Banks Refuse Eastern Paychecks; Soldiers Stranded En Route to War
Jan. 21, 1991
ATLANTA (AP) _ Banks and stores refused to immediately cash the paychecks of Eastern Airlines employees while some military personnel trying to report for duty in the Mideast were briefly stranded after the carrier's shutdown.
''I have a wife, two kids, a baby on the way and no money,'' Eastern mechanic Bill Snider said after a check-cashing store refused to pay his $491.14 payroll check. ''This is just ridiculous.''
The 62-year-old airline abruptly stopped service at midnight Friday, after almost two years in U.S. Bankruptcy Court. Eastern was more than $3 billion in debt and had been ravaged by lagging business.
After the shutdown, the airline's court-appointed bankruptcy trustee, Martin R. Shugrue Jr., said financially qualified investors or buyers had expressed interest in buying Eastern assets.
Bank South Corp. and First Union National Bank said they would only accept payroll checks from Miami-based Eastern for deposit, placing them on hold to see whether they clear.
''There is absolutely no reason why banks should not be cashing checks other than just plain ignorance,'' said spokeswoman Karen Ceremsak. ''There is cash to back every check out there. All existing and current Eastern checks are good. We are still under Chapter 11.''
Representatives for Trust Company and Citizens and Southern banks said they wanted to determine whether payroll checks were covered by Eastern's Chapter 11 protection before they cashed them.
''Because of the timing, we don't have all the information we need,'' said bank spokesman J. Scott Scredon. ''If the trustee is saying the money is there, we will honor the checks.''
Delta Air Lines at Hartsfield Atlanta International Airport on Saturday refused to honor Eastern tickets held by three Navy medical officers en route to Saudi Arabia.
Navy. Lt. Cmdr. Lynn Nicolai and two members of her medical unit didn't know Eastern had shut down when they approached Eastern gates at Hartsfield Atlanta International Airport Saturday.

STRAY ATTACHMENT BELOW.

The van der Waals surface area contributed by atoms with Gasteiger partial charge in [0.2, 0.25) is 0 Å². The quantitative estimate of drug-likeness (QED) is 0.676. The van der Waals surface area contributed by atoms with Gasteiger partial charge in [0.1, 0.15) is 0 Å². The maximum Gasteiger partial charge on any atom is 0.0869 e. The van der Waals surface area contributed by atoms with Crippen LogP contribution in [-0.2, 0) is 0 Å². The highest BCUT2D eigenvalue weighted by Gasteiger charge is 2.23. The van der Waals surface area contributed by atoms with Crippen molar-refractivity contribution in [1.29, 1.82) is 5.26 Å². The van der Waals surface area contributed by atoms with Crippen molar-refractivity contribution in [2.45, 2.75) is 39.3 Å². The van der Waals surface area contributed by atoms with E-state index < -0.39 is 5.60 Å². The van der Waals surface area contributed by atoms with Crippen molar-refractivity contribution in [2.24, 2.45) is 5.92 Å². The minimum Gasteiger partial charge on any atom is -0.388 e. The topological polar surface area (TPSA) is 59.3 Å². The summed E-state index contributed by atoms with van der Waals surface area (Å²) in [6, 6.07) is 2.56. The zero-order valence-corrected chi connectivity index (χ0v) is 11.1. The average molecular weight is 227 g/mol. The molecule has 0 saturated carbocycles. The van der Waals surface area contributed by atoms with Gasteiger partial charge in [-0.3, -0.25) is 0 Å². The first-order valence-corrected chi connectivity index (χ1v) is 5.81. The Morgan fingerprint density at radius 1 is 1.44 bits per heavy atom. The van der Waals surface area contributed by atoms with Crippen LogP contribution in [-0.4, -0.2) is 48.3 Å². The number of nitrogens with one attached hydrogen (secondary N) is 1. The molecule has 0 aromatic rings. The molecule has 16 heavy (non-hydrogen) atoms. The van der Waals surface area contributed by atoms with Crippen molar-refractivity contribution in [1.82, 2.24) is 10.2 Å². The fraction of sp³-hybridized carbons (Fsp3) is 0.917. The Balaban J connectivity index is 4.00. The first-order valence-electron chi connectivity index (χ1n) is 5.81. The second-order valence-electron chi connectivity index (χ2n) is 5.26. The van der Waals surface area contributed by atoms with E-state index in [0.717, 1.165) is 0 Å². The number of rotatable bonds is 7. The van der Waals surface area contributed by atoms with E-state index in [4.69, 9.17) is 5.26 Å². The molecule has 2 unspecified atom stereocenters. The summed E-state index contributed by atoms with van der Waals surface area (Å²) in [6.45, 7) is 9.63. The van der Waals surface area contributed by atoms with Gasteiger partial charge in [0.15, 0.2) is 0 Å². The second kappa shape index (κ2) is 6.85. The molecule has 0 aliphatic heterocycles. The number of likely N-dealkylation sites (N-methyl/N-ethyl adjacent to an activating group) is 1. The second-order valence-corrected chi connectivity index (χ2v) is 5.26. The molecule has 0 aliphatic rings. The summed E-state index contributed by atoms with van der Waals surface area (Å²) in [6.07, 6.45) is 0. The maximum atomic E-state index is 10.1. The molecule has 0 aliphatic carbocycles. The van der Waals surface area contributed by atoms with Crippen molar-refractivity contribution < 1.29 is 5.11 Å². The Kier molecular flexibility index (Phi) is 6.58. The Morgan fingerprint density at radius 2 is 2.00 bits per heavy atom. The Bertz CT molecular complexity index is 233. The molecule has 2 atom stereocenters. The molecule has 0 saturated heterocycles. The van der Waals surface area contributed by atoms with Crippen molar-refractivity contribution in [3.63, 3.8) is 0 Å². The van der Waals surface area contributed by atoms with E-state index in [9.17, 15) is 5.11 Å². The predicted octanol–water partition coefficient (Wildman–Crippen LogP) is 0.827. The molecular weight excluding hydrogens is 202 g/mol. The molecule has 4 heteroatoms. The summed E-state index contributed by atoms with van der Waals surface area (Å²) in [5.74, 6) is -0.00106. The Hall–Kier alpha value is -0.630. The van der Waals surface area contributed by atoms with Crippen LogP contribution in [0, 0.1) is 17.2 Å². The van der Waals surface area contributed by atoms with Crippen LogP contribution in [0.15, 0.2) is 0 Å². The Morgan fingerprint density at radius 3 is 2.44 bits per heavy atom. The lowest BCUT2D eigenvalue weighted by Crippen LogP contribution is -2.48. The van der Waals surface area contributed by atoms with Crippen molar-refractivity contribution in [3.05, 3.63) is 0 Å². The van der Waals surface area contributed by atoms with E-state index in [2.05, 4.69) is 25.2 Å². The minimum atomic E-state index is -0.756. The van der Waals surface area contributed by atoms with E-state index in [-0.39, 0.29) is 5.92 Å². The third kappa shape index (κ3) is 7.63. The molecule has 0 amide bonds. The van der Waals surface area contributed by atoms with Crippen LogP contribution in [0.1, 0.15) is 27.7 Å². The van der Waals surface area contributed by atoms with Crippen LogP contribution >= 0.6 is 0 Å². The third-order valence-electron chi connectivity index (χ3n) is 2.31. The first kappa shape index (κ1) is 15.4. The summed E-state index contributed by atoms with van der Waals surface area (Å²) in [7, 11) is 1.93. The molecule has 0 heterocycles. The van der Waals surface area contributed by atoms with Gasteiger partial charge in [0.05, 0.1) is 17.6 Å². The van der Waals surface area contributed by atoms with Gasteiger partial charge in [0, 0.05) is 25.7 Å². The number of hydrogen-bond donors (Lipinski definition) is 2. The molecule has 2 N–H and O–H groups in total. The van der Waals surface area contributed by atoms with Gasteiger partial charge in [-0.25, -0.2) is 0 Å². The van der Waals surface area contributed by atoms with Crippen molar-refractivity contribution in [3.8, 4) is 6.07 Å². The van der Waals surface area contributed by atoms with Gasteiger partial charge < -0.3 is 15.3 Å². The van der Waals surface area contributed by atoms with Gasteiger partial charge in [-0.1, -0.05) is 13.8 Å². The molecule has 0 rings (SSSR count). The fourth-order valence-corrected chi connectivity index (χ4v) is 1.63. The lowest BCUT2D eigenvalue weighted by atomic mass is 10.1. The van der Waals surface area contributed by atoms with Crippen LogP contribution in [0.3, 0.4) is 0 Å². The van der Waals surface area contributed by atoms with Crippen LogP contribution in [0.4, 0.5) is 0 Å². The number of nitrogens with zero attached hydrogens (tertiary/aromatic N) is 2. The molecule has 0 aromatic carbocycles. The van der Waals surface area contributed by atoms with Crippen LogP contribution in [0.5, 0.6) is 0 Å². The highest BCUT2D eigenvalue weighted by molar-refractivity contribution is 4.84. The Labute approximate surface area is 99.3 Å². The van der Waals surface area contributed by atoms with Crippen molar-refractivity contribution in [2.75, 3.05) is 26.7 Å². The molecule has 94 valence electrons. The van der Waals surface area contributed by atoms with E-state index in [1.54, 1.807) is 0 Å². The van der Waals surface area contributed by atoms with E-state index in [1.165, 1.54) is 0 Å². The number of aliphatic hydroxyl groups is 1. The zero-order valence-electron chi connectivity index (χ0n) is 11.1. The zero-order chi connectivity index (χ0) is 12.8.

''Eastern told us Delta would take the tickets,'' Nicolai said. ''Well, we told the Delta people we're on active duty and that they should certainly honor our government tickets. They basically told us our tickets are worthless and, 'Tough luck.'''
Unsure whether other airlines would honor the government-purchased tickets and fearing further delays, Nicolai used $900 of her own money to get the group to their next stop.
''On top of all the other pressures and worries of this war and having to leave my little daughter, I have to face this,'' the nurse said.
Delta spokesman William Berry said if the Eastern ticket was issued by the military, it should have been accepted.
But while Delta was allowing travelers in the middle of an Eastern flight to continue, Delta would not accept tickets held by people beginning their trips, Berry said.
In Florida, state Labor Secretary Frank Scruggs predicted Sunday that Eastern's shutdown would eventually put 10,000 to 14,000 Florida residents out of work and cost the state about $40 million in worker's compensation.
Florida Gov. Lawton Chiles, anticipating a rush of workers filing for unemployment benefits, ordered the opening of two temporary job centers in the Miami area, Scruggs said.
About 7,000 of Eastern's 18,000 employees work in South Florida, most of them at the airline's headquarters at Miami International Airport.